"So here it is," he said, moving behind the desk and taking the sabre down off the wall. He wasn't sure what to do with it, so he offered it to her over the desk, hilt-first. "Did you want to hold it?"

Zelda followed Mr. Darrow into the cabin, which was - compared to the deck of the boat - small, mostly. She glanced around briefly - there had been some sort of jolt in her stomach at J. Alfred Darrow - Captain - but her eyes were immediately magnetized to the sword. Her stomach gave a childish flip. She remembered, quite starkly, playing swords with wooden toys with Leonid in the backyard at Ottery St. Catchpole -- Brannon hadn't been pleased, but Leonid would play whenever their father was out, and would sometimes even let Zelda trip him so he fell in the mud. (He would also, occasionally, push her. No survivors.)

"Sure," Zelda said brightly, "I told you that I used to want to be a pirate, didn't I? Not that you're a pirate - it's just, you know, a real sword." She reached out gingerly to grab the sabre by the hilt, but paused, fingers a dash away from touching it.

"Is it heavy?" Zelda asked. If she dropped it and stabbed it in the floor, or on her foot, she was never going to be able to make eye contact with him again.

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"No," he said with a shrug. "Not for a sword, anyway." It did have some heft to it, but that was unavoidable with anything made of metal, and it didn't feel any heavier than it looked, to him. The lightness (and therefore supposed ease of use) was really the point of having a sabre as opposed to any other kind of sword, or so he thought. As mentioned previously, he hadn't ever had any actual occasion to use his sword. He hadn't even taken it underway with him on the Sycorax, since there had been nowhere to store it in a room that housed ten. Even if he had, it would have been lost in the shipwreck along with everything else long before it had ever proved useful.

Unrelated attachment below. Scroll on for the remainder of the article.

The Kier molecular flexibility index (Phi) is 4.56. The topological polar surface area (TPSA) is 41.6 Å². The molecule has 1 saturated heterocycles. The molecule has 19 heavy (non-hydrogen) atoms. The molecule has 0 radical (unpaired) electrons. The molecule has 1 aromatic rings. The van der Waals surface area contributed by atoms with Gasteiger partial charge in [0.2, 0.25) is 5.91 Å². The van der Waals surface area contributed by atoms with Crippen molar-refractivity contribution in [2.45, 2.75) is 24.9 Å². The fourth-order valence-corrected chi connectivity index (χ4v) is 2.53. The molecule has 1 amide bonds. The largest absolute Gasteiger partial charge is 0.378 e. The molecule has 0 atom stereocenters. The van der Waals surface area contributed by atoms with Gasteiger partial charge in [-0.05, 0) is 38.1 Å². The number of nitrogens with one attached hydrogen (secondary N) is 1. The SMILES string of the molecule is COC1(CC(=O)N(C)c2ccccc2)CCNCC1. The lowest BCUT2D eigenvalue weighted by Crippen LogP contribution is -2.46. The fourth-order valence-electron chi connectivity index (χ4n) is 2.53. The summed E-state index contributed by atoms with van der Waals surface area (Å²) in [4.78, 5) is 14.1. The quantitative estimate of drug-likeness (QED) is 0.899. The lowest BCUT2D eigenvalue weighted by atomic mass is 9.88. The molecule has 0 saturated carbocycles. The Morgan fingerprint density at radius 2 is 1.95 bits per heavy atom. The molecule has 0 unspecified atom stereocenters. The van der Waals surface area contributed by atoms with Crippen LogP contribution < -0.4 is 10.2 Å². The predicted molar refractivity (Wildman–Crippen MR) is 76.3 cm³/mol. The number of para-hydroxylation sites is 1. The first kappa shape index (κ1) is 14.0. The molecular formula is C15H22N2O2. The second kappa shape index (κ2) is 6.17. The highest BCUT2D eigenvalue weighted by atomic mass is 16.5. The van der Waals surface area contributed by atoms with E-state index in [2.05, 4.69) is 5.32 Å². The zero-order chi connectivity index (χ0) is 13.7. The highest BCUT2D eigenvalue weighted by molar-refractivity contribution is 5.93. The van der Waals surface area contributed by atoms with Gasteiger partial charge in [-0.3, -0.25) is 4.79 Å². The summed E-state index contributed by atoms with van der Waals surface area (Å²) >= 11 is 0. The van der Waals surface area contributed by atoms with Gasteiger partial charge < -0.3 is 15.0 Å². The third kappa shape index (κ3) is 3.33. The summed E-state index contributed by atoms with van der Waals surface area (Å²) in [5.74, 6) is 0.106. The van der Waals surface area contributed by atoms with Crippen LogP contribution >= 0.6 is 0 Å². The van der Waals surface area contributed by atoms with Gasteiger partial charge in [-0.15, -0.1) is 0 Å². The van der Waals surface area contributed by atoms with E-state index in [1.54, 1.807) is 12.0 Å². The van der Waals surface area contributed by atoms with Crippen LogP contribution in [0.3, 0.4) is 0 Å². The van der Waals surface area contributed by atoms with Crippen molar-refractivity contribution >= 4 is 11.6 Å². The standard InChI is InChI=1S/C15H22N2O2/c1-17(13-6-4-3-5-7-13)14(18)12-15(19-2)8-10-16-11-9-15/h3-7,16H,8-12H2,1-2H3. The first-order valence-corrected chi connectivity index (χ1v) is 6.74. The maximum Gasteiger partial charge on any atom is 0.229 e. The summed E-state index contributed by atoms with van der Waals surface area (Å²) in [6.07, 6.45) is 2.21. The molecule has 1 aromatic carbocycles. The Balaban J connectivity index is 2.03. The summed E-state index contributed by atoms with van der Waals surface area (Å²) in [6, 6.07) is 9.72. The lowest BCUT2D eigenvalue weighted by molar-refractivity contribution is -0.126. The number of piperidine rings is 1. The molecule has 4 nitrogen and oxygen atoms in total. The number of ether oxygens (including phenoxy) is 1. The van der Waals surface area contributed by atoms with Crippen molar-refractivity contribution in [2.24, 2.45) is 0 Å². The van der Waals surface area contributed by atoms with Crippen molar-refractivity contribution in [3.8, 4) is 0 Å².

At any rate, he didn't think it was unmanageably heavy, even for a young lady. Then again, he wasn't exactly a great judge of the things proper young ladies were and weren't capable of; he hadn't done much interacting with them ever, and none at all in the past seven years. If it was too heavy for her the worst it could do would be to put a nick in the floor, and the Voyager had seen far worse before they'd refurbished it.

He had the feeling that he ought to say something else — there was an atmosphere in the cabin as though there was something more to be said, anyway, but Alfred was at a complete loss for what it was. Maybe it was just the fact that they were alone, and the last time they'd been alone had been when they'd met at the beach, which gave the moment something of a nostalgic air. Or perhaps it was because the last time that they had been semi-alone, they'd been kissing, and they hadn't ever really talked about that.

Alfred's cheeks tinged slightly red.

That settled, Zelda reached out to grab the sword hilt with a firm grip. It wasn't as heavy as she thought it would be, and so she held it out in front of her. She wanted to swish it around like a child, but she was concerned that it was sharp, and he would definitely never kiss her again if she stabbed him. And that was what she wanted - she wanted to be really kissed again, and he was leaving soon. Her cheeks turned pink again. She looked up at him and saw that Mr. Darrow's cheeks were pink, too.

She wanted to say something. In one of those grand moments of disconnect that Zelda was prone to, which had gotten her into so much trouble with Mr. Jameshill, she blurted: "I should have written you after last time, but I didn't know what to say. I thought you might be mad at me."